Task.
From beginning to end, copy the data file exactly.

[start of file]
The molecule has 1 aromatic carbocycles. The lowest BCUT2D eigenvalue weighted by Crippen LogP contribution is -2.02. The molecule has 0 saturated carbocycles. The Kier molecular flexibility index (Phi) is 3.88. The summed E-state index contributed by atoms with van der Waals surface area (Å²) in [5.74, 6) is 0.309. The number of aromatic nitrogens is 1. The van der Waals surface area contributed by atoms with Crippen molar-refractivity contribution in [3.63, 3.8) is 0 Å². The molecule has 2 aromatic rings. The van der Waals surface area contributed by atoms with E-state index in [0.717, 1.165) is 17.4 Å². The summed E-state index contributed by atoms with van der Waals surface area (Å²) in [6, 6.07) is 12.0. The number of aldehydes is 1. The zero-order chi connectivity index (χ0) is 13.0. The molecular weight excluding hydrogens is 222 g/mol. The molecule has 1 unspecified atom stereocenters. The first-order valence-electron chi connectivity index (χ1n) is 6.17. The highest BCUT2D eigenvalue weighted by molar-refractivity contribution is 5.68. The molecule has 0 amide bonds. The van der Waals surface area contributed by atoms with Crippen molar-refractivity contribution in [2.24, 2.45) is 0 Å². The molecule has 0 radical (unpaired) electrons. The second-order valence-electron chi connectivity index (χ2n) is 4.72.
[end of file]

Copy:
The molecule has 1 aromatic carbocycles. The lowest BCUT2D eigenvalue weighted by Crippen LogP contribution is -2.02. The molecule has 0 saturated carbocycles. The Kier molecular flexibility index (Phi) is 3.88. The summed E-state index contributed by atoms with van der Waals surface area (Å²) in [5.74, 6) is 0.309. The number of aromatic nitrogens is 1. The van der Waals surface area contributed by atoms with Crippen molar-refractivity contribution in [3.63, 3.8) is 0 Å². The molecule has 2 aromatic rings. The van der Waals surface area contributed by atoms with E-state index in [0.717, 1.165) is 17.4 Å². The summed E-state index contributed by atoms with van der Waals surface area (Å²) in [6, 6.07) is 12.0. The number of aldehydes is 1. The zero-order chi connectivity index (χ0) is 13.0. The molecular weight excluding hydrogens is 222 g/mol. The molecule has 1 unspecified atom stereocenters. The first-order valence-electron chi connectivity index (χ1n) is 6.17. The highest BCUT2D eigenvalue weighted by molar-refractivity contribution is 5.68. The molecule has 0 amide bonds. The van der Waals surface area contributed by atoms with Crippen molar-refractivity contribution in [2.24, 2.45) is 0 Å². The molecule has 0 radical (unpaired) electrons. The second-order valence-electron chi connectivity index (χ2n) is 4.72.